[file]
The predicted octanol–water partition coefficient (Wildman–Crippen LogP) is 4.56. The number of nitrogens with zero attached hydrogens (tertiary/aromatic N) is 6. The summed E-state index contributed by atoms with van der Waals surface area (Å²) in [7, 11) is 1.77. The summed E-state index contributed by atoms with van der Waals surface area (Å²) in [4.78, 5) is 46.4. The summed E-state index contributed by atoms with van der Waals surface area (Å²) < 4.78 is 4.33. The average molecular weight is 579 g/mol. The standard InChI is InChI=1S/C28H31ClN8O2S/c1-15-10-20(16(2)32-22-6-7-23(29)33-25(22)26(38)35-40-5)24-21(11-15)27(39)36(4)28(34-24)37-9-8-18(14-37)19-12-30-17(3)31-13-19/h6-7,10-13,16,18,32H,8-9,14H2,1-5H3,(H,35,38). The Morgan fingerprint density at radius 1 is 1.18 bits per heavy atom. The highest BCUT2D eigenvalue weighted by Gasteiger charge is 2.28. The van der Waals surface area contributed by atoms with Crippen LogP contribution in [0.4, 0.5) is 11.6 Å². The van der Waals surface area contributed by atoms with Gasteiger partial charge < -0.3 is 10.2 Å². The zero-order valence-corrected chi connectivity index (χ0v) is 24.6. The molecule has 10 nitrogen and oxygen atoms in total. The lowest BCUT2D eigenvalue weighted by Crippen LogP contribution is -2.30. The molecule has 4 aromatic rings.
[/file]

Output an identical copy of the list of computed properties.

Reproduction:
The predicted octanol–water partition coefficient (Wildman–Crippen LogP) is 4.56. The number of nitrogens with zero attached hydrogens (tertiary/aromatic N) is 6. The summed E-state index contributed by atoms with van der Waals surface area (Å²) in [7, 11) is 1.77. The summed E-state index contributed by atoms with van der Waals surface area (Å²) in [4.78, 5) is 46.4. The summed E-state index contributed by atoms with van der Waals surface area (Å²) < 4.78 is 4.33. The average molecular weight is 579 g/mol. The standard InChI is InChI=1S/C28H31ClN8O2S/c1-15-10-20(16(2)32-22-6-7-23(29)33-25(22)26(38)35-40-5)24-21(11-15)27(39)36(4)28(34-24)37-9-8-18(14-37)19-12-30-17(3)31-13-19/h6-7,10-13,16,18,32H,8-9,14H2,1-5H3,(H,35,38). The Morgan fingerprint density at radius 1 is 1.18 bits per heavy atom. The highest BCUT2D eigenvalue weighted by Gasteiger charge is 2.28. The van der Waals surface area contributed by atoms with Crippen LogP contribution in [0.4, 0.5) is 11.6 Å². The van der Waals surface area contributed by atoms with Gasteiger partial charge < -0.3 is 10.2 Å². The zero-order valence-corrected chi connectivity index (χ0v) is 24.6. The molecule has 10 nitrogen and oxygen atoms in total. The lowest BCUT2D eigenvalue weighted by Crippen LogP contribution is -2.30. The molecule has 4 aromatic rings.